Olivia is raising her son, Asher, on her own after leaving an abusive marriage. Asher is popular, charismatic, and head-over-heels for his girlfriend, Lily. When Lily is found dead at the bottom of her stairs–where Asher claims to have found her–he is the main suspect in her death. Throughout the trial and investigation, Olivia learns things about her son and his relationship that make her question everything she knows.

I am being purposely vague in this summary so I don’t spoil some key plot points, but Picoult and Finney Boylan cover a lot of timely ground here, and they do it in a way that brings controversial, national conversations close.

This is one of my favorite things about reading–how “issues” are made personal, and we as readers can start to understand the real-life implications of legislation and political hot buttons. Picoult has become particularly masterful at doing this in her most recent books–while writing page-turners–and this one is no exception. It’s excellent.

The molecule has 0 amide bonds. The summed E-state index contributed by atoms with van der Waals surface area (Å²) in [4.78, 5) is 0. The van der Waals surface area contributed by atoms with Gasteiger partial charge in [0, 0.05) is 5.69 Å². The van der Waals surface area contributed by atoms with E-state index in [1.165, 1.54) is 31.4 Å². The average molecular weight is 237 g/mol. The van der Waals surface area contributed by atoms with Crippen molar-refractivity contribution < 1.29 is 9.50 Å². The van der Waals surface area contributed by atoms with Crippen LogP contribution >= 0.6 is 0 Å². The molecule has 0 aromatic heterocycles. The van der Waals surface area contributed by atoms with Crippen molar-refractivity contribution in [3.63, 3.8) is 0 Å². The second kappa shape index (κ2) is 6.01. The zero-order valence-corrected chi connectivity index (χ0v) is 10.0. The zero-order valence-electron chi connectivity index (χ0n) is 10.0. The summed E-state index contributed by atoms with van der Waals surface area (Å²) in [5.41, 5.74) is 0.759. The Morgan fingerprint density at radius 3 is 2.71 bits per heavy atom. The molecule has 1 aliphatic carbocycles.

Amazon | Bookshop.org | Libro.fm | Barnes & Noble


Pin this!
5-star books to read in 2023 + more spring reviews

Finlay Donovan Jumps the Gun by Elle Cosimano

Finlay Donovan Jumps the Gun

Author: Elle Cosimano
Publish Date: January 31, 2023
Source: St. Martin’s Press via Netgalley
Genres: Mysteries & Thrillers

Look, I love the Finlay Donovan series. It feels like a fresher version of Janet Evanovich’s Stephanie Plum novels, which have grown a little tired, 20-some novels in. Finlay and Vero are still a great duo of unintentional assassins for hire who got mixed up with the mob, and I’ll be here for the last in the series. But this one didn’t feel like it moved the story forward very much. There is a bit of satisfaction on the romance front, for readers invested in that angle, and the hijinks are fun.